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The difficulties we face in coming to understand the sonic relation and its relation, in turn, with the social relation more broadly are symptomatic, I suggest, of a crisis in the imagination of the common. The key to thinking the sonic/social relation is obscured precisely because it is interdicted by the forces that seek to hold us in thrall to the charm of property.[21] Without property, we have come to believe, we will be excluded from political representation, destined to dwell in the twilight of the amorphous proto-dēmos, without demand, without voice, without future. To answer the first question I raised above, then (how, that is, do we constitute ourselves sonically?), it is in the process of attaching ourselves to an ideal scene of pastoral calm, the private imagined acoustically, that we think ourselves to be whole. It is not that we are all dreaming of a rural idyll, or seeking to live a life like Edward Carpenter’s glorious peasant isolation, but, rather, that we have come to identify with a certain sonic scene in which we have full control over the boundary between the inside and the outside. In what John Picker has termed the ‘soundproof study’, in a model, that is, of a certain imagination of social autonomy, subjects have come to think themselves as authors of their own soundscapes. Noise has become, quite simply, the name we give to the failure of that authorial control.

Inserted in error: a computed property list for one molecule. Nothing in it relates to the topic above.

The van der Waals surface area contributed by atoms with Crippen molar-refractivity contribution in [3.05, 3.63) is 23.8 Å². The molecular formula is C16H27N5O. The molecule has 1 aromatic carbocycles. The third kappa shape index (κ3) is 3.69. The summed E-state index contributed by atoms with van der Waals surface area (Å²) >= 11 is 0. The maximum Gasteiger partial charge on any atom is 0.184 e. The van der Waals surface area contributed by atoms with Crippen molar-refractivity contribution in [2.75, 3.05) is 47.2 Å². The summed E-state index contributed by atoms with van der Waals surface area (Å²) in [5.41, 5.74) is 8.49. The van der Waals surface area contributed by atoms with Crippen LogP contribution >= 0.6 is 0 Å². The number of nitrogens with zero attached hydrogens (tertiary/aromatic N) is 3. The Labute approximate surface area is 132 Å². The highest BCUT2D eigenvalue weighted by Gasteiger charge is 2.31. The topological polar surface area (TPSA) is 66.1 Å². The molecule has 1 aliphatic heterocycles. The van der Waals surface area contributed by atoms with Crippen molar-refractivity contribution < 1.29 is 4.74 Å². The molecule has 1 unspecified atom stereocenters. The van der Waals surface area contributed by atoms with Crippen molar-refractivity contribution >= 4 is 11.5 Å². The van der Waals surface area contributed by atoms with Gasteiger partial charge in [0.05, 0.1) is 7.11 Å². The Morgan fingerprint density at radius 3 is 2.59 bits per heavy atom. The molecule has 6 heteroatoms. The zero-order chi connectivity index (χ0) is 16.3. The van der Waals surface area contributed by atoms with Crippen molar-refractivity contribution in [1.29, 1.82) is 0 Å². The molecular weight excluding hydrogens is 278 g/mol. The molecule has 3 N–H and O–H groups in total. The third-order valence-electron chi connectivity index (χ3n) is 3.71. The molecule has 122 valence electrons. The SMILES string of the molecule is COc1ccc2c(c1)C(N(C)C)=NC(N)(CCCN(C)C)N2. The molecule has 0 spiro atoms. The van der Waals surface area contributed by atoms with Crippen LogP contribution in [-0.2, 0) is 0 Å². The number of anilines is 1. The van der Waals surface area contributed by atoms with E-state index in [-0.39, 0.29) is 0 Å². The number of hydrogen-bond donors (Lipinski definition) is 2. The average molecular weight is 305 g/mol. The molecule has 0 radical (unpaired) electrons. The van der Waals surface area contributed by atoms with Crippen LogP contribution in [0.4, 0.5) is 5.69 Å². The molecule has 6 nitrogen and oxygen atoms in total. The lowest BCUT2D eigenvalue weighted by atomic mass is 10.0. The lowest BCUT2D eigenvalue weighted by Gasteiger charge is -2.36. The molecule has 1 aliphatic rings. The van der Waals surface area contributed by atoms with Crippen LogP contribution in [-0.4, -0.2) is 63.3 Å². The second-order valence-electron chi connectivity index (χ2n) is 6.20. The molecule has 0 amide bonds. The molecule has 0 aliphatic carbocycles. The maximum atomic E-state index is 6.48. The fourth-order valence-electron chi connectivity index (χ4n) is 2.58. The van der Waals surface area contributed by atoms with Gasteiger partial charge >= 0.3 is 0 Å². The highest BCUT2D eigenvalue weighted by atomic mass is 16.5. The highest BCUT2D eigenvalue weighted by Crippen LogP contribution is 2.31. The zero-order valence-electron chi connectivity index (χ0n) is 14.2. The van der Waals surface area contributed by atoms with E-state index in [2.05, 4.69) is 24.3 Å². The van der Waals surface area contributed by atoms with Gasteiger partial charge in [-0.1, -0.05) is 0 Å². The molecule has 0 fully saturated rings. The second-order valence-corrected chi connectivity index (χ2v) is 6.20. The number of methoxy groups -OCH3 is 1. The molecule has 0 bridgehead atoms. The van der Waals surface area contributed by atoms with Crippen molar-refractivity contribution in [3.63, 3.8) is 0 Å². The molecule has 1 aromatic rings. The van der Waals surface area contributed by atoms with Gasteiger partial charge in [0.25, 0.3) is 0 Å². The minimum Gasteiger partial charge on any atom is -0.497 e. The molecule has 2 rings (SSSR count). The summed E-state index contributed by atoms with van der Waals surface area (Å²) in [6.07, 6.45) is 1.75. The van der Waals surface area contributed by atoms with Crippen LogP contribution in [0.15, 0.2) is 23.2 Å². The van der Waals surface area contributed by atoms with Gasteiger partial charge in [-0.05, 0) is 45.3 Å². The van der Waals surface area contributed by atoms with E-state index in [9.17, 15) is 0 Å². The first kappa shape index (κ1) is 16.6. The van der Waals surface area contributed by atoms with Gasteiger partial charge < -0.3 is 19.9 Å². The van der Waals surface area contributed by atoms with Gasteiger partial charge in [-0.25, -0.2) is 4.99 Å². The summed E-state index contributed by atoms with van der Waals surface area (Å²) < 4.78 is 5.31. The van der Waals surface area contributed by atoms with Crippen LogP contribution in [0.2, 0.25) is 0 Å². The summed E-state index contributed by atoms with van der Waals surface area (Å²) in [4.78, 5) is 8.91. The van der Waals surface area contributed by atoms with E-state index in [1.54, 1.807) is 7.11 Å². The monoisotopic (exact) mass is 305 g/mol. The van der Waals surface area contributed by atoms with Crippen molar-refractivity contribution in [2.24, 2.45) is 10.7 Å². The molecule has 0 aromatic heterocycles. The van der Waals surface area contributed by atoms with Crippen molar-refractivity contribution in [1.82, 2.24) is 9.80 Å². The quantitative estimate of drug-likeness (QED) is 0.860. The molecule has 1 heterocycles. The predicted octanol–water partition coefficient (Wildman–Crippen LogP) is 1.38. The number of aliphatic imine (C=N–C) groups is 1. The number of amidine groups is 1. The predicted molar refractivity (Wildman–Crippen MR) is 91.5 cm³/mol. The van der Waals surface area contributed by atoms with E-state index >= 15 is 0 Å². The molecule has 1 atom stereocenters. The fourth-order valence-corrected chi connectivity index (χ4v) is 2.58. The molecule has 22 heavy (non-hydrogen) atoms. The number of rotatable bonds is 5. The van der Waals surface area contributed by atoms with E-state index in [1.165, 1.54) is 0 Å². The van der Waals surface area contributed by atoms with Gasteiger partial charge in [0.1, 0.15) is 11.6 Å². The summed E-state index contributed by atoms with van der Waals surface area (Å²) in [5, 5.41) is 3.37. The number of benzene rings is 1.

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Yet there have been, as we have seen, some striking moments at which the desire for quiet and the private has been put aside for a desire for the communion of political activism. When the dēmos spills out into the streets and demands to be heard, and citizens leave their purportedly ‘silent’ bubbles and are absorbed into the throng, then glimpses are briefly afforded of some of the ways in which the demand for representation is made. In Madrid, that moment was constituted around the notion that the ‘we’ of the dēmos had been excluded from representation: the ‘they’ of a patrician elite not unlike the nomenklatura of the Soviet Union had deliberately sought to foreclose the representational matrix around a simple political equation (i.e. ‘Basque separatists are the enemy’ and ‘we have not endangered Spain by joining the Iraq war’) such that the ‘we’ of the dēmos is held in a state of hysterical exclusion.

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‘Why won’t they be silent?’, Nicolae Ceauşescu once asked his assistant, as he stood, on 21 December 1989, on the balcony of the headquarters of the Rumanian Communist Party in the Piaţa Palatului in Bucharest, trying to address the crowds that had gathered there in protest at the government’s actions in the Timişoara uprising. His failure to silence them, the puzzled and frightened expression on his face, the roar of boos, hisses, jeers and jibes, all this signalled the breaking of the channel and the forging of a new political matrix in which the demand of the dēmos to be heard had become deafening. In the light of the structural exclusion of both the Spanish and the Rumanian majority, a certain jouissance, or enjoyment attaches to the solemn coming together, at Cibeles, at the Piaţa Palatului, or at almost any place you care to mention, in the shiver of communion, and participation. That coming together, moreover, has a very particular sonic character, as an investment in unisonality, the speaking of many as one.